What is Cold Passion?

David Hieatt and the team at DO Lectures are the inspiration behind our Cold Passion moving from an idea to reality. Below is what David has to say about Cold and Hot Passion!

http://davidhieatt.typepad.com/doonethingwell/2010/10/why-cold-passion-is-better-than-hot-passion.html

There are two types of passion: hot passion and cold passion.

Hot passion is young, it’s intense and it has a great energy. You want to change the world. Your energy is from anger, from a desire to change something, or just from wanting to prove something to yourself or others. Most of your decisions come from the heart. Your emotions have a free reign. The brain is playing second fiddle to passion. There’s an awful lot of doing, but not much in the way of thinking things through.

In football terms, this is the equivalent of running around like crazy, chasing the ball. You chase the game, because you have no experience to know where to position yourself so the ball comes to you. Hot passion cannot sustain this amount of energy. It tires. It fades. And in the end just fizzles out. Too much running for too little of the ball. The return on energy (roe) is poor. Hot passion is why lots of start-ups fail. They run on this: Late nights, early mornings, gut instincts. Passion is its fuel. But when the heart is making all the decisions, the brain is not being called upon to think. And so, things can go wrong.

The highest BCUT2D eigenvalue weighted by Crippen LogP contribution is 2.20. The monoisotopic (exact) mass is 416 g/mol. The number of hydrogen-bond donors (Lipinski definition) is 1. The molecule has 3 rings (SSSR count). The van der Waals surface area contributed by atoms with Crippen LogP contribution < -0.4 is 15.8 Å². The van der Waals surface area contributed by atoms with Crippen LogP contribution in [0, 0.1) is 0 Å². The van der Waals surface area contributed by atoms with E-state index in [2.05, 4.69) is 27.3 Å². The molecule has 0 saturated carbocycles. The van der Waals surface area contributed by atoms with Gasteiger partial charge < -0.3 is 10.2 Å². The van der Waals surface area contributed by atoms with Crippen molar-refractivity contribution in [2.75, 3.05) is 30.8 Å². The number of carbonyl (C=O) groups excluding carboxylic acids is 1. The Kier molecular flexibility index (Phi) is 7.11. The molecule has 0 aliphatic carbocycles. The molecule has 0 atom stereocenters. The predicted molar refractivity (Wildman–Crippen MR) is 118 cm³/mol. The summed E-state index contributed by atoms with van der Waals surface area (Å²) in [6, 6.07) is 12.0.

Of course, there are lots of examples of start-ups that thrive on hot passion, but there are many more that sadly fail because of it. But the interesting thing is that the start-ups that do fail, they seem to adopt a more cold passion to business number 2. They learn to take the emotion out of decisions, they learn to sit still and think, and they learn to change when things work differently to the original plan. The love is still there, but this time passion doesn’t travel alone. The brain is there to help this time. Start-ups that have failed once are much more likely to succeed the next time around.

One last example, a friend of mine, wants to be a photographer. Except he had a day job that stopped him doing his hot passion – taking photos. But that wasn’t a bad thing. Over time, he just kept dreaming about it. He kept taking photos in his spare time. And slowly he got good at it. He did some courses, and he got even better. And soon he will take a leap of faith to pursue his passion (cold)

And the chances are he is going to pretty successful at it.

 

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